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Spokane, Washington  Est. May 19, 1883
Sports >  High school sports

Baseball: Opponents in the GSL, CV’s Parker Smith, U-Hi’s Ricco Longo to become teammates at Gonzaga

Over the past two decades, Gonzaga has steadily improved its baseball program to the point where it attracts – and produces – potential professional players on a regular basis.

Each season, it seems, the Zags have a player or two selected in the MLB draft as the program gets more national exposure and attention.

So it makes sense that top area high school players would consider the program to get their name on the radar, and that the Zags would want to use its hometown advantage when recruiting.

That’s exactly what happened this year, as two of the top players in the league – Central Valley right-handed pitcher Parker Smith and University shortstop Ricco Longo – signed with the Zags to continue their baseball and educational careers.

Both players are beyond excited to play college ball in their hometown.

“I get to stay close to my family and just be around the people I love,” Longo said. “The coaching is great there and I just think it’s a great program.”

“I’ve grown up in Spokane my whole life,” Smith said. “I’ve got a good relationship with the coaches. I’m pretty excited about it.”

Smith acknowledges that younger players will be watching him and Longo with the Zags.

“It’s cool to be the hometown kid and go to Gonzaga,” he said. “But I don’t treat anyone else differently. Nobody puts me on a pedestal. I’m just a humble guy. I just try to have fun with all my teammates and all my high school friends while I’m here.”

“He’s a leader,” CV first-year coach Beau Kerns said of Smith. “He’s been a soundboard for a lot of the things that, when teammates go, ‘I might have a question on this,’ He’s able to kind of communicate that with guys. So he’s been a good leader, which is good to see.”

While the players wouldn’t admit it, the coaches know how big a deal this is.

“The fact that (Longo) gets an opportunity to play at a Division I program like Gonzaga right here at home, we’re all really proud of him and we were all looking forward to watching his continued growth just down the street,” U-Hi coach Kevin May said.

“I mean, anytime that happens, especially local talent is able to go and stay home? That’s obviously a tip of the cap to them,” Kerns said. “That’s really good for the young guys coming up. They’re able to see ‘Oh, shoot. Yeah, they are taking guys from Spokane.’ ”

In previous seasons, Longo has played all over the diamond. This season he’ll settle in at shortstop and hit No. 3 in the lineup – and pitch on occasion.

“You know, I just do whatever coach needs, whatever is best for the team,” Longo said. “I’ll be there and I’ll do the best I can.”

Longo’s not sure where he’ll play at Gonzaga.

“We’ll keep working on shortstop and once we get there just got to keep putting the work in to see what happens,” he said.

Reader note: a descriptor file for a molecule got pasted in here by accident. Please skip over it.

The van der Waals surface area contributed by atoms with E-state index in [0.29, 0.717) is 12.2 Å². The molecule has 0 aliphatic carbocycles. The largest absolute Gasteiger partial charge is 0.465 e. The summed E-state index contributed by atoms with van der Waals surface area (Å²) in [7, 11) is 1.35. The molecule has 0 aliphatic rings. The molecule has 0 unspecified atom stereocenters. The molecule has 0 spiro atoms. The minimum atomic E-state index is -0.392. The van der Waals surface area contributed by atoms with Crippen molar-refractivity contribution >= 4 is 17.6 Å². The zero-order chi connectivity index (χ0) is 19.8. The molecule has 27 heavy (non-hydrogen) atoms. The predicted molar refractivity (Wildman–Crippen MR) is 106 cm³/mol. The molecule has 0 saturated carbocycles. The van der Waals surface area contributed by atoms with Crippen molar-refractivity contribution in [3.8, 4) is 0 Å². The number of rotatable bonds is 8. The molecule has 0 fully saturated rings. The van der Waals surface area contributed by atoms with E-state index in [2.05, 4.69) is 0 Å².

Smith knows he’ll stay on the mound for the Zags. He throws three pitches – fastball, slider and change-up – all for strikes and with good movement. But he does have one goal left in high school.

“I mean, I’d love to hit a home run. I haven’t hit a home run in my high school career.”

“His demeanor and everything that I’ve seen so far on the mound, it’s positive,” Kerns said of Smith. “There’s a toughness about him for sure. It’s just being able to build on top of that for him to really take him to the next level.”

The two players have faced each other several times in league play. The schools being traditional rivals adds fuel to the fire – but it’s a friendly competition.

The involved parties agree that so far, Longo has had a slight advantage in the head-to-head matchup.

“Ricco, I think he’s had a pretty good run against Parker,” May said. “So yeah, we’re definitely looking forward to playing CV. We always look forward to that game. It’s fun to see two good competitors who excel at a high level face off against one another.”

“I mean, it’s partially true,” Smith said. “We go back and forth. But he’s right, he’s had my number at times.”

“I love the kid,” Longo said of Smith. “We’re great competitors, we go back and forth. But yeah, he’s a great pitcher.”

May describes Longo as one of the hardest workers he’s been around.

“He’s a leader on the field. He’s a leader off the field,” May said. “Just the way he goes about his business. He’s first at practice everyday, last to leave. Just really kind of an extension of the coaching staff.”

“I just think it starts when you’re little, when you’re young,” Longo said. “Always be humble, know where you come from. My father always taught me: Be humble and work hard.”

Longo has two brothers following him at U-Hi, and he’s trying to be a good role model for them.

“I hope they look up to me, but you know, I’m just there to help them be better and help them work hard.”

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